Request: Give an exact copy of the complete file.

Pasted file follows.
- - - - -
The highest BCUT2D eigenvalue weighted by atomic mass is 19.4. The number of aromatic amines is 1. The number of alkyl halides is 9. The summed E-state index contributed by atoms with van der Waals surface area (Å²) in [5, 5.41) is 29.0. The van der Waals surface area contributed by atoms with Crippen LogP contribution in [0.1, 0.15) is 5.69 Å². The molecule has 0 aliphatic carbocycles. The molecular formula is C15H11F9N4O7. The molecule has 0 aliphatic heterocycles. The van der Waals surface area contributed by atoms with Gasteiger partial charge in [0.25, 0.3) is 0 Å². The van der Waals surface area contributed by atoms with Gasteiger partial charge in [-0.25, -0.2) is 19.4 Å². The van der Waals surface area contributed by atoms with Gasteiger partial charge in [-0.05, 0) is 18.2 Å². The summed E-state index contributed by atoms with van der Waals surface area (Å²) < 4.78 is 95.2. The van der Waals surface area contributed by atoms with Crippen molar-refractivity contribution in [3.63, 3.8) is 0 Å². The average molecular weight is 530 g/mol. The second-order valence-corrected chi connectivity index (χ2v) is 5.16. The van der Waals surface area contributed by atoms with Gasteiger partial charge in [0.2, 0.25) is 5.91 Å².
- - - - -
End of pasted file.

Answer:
The highest BCUT2D eigenvalue weighted by atomic mass is 19.4. The number of aromatic amines is 1. The number of alkyl halides is 9. The summed E-state index contributed by atoms with van der Waals surface area (Å²) in [5, 5.41) is 29.0. The van der Waals surface area contributed by atoms with Crippen LogP contribution in [0.1, 0.15) is 5.69 Å². The molecule has 0 aliphatic carbocycles. The molecular formula is C15H11F9N4O7. The molecule has 0 aliphatic heterocycles. The van der Waals surface area contributed by atoms with Gasteiger partial charge in [0.25, 0.3) is 0 Å². The van der Waals surface area contributed by atoms with Gasteiger partial charge in [-0.25, -0.2) is 19.4 Å². The van der Waals surface area contributed by atoms with Gasteiger partial charge in [-0.05, 0) is 18.2 Å². The summed E-state index contributed by atoms with van der Waals surface area (Å²) < 4.78 is 95.2. The van der Waals surface area contributed by atoms with Crippen molar-refractivity contribution in [3.63, 3.8) is 0 Å². The average molecular weight is 530 g/mol. The second-order valence-corrected chi connectivity index (χ2v) is 5.16. The van der Waals surface area contributed by atoms with Gasteiger partial charge in [0.2, 0.25) is 5.91 Å².